After yesterday’s low-quality match between Roger Federer and David Ferrer, followed by a lackluster display of tennis between Juan Martin del Potro and a half-dead Janko Tipsarevic, we discuss the ATP World Tour Finals and ways to solve its shortcomings in a Changeover Chat, a quick back and forth between the writing staff at The Changeover.
Juan José: The World Tour Finals have been a flop so far. We haven’t had a single compelling match. Murray-Djokovic looked like one, but really wasn’t.
Lindsay: I’m still not recovered from the horrific two three-setters from Wednesday.
Juan José: What’s killing me is how perfect the execution of the event is these days. The scheduling of matches is perfect. In terms of pure logistics and the way the World Tour Finals look, I think they’re as close to perfection as you can get. But the product has sucked badly. Half the guys are burned out. The quality has been poor, to say the least. I think part of the problem might be that the format is wrong. I know why we have round robin – to guarantee three matches from the top players. But wouldn’t a 16-player NCAA-style thing be much more fun? No random draw: just straight seeding. 1 vs 16, 2 vs 15. No draw conspiracies.
Amy: I have to say, I hate the idea of having 16 players, because half the fun is watching who can qualify for the top 8.
Lindsay: I like the ATP Race to 8. But the actual race itself hasn’t been compelling at all the past few years.
Juan José: The race only starts in earnest after the US Open ends – i.e, when tennis dies in the minds of most people, so how is that fun? Also, how was this year’s race fun? Everybody backed into it.
Amy: Technically, it begins at the beginning of the year. It heats up at the end of the US Open, but it rewards year-long success. If I were a player like Tomas Berdych, Juan Martin del Potro, or Jo-Wilfried Tsonga, I’d be making that a goal for the year. For example, del Potro had a great comeback year in 2011, but wasn’t able to qualify for the World Tour Finals. It was a big deal for him to get back in that mix this year after such a long road back from injury.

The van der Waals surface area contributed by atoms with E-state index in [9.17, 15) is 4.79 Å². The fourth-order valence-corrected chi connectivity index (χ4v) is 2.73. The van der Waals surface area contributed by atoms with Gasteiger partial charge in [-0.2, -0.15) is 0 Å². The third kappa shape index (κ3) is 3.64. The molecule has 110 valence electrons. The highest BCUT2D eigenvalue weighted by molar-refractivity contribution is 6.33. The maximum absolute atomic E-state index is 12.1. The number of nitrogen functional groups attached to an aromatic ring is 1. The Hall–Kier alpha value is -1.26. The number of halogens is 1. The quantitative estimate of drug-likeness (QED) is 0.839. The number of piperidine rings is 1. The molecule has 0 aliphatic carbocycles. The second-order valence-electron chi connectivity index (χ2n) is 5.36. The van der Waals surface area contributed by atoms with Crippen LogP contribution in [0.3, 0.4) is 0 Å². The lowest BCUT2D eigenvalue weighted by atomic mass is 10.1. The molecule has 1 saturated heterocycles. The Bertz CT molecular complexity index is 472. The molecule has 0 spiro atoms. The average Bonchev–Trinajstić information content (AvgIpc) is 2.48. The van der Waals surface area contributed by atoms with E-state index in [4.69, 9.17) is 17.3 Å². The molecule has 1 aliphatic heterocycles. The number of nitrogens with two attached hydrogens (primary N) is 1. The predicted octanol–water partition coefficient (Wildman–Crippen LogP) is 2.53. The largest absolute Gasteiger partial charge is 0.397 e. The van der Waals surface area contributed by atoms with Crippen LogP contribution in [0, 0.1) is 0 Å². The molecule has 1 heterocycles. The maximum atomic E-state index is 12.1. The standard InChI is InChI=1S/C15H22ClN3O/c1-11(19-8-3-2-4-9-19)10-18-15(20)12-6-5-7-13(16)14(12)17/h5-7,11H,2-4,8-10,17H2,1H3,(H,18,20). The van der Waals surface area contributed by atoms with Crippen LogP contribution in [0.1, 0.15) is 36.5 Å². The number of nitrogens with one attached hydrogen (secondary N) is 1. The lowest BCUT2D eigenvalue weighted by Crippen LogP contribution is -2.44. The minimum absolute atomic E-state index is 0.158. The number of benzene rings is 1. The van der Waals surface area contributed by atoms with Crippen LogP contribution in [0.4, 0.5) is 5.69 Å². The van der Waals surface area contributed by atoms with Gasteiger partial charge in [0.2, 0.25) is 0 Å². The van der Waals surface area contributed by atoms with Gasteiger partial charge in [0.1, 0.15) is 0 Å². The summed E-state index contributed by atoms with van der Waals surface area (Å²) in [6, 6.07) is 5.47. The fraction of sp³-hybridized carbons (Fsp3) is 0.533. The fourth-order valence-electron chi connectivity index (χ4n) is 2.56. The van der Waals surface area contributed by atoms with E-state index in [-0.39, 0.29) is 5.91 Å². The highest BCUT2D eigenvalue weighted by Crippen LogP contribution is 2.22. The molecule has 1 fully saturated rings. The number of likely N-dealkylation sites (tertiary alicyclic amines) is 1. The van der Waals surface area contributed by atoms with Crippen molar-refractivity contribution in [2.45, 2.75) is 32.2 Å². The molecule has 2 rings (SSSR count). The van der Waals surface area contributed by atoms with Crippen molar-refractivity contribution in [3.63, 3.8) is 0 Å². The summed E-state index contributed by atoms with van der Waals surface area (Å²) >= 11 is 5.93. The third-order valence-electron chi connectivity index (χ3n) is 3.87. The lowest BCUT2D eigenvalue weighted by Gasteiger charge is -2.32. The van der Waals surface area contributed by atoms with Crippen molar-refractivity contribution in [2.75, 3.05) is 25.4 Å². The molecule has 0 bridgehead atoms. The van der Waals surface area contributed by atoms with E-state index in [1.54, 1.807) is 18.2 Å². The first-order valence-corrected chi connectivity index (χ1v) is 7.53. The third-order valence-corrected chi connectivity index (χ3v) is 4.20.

Juan José: But nobody challenged that group of players you mention! They stayed the course and made it. Like everybody knew they would.
Lindsay: I remember when Mardy Fish made it last year, he talked over and over about how much it meant. Same for Tipsarevic, which is why he’s still playing. And I remember when Roddick qualified for the 8th year in a row how special that was. It’s a nice reward for players who aren’t in Grand Slam contention due to the Big Four, but have still had stellar wins.
Juan José: Wouldn’t it be more fun if you had someone who really caught fire at the end of the year go? Say like … Janowicz?
Lindsay: But how is that fair to reward sporadic success? It has to be based on full year, otherwise it’s not fair. I have talked about the fun of wildcards for the WTFs before, but when I think seriously about it, it’s not appropriate.
Amy: I’m with Lindsay. I don’t like the idea of wildcards for year-end championships. Sure, you might be able to have a hot player in the tournament, but do they really deserve it? Qualifying for the World Tour Finals is a big honor, especially for the borderline qualifiers.
Juan José: I didn’t mean rewarding people with wildcards. But by expanding the field to 16 players, you might get someone in at the very end who is actually playing well. It also gives guys outside the top 10 something to fight for.
Lindsay: There are so many points given out at the event. I wouldn’t mind having wildcards or a bigger field if it were an exo-type Pro Bowl thing.
Juan José: The main issue is the date of the event. It has to happen two weeks after the US Open, or bust. Right now it’s essentially meaningless. It’s this thing we’re supposed to care about, but so many people clearly don’t.
Amy: It was a poor decision giving them no rest between Paris and the World Tour Finals. It obviously affected the results in Paris. And the World Tour Finals qualifiers who made the trip to Paris, though they lost early, are probably tired now too. If there had been a week between the two events, I don’t think it would’ve been quite so bad.
Juan José: That was an awful call, I agree.
Lindsay: But the players lobbied for it so much. If I recall correctly, they wanted a shorter tennis season, and kept saying, “We’re here, right by the tournament, then we have a week off for no reason?” At least I know Roddick said that a lot.
Juan José: The sad truth is, tennis more or less dies after the US Open.
Amy: For true diehards, the tennis season never ends!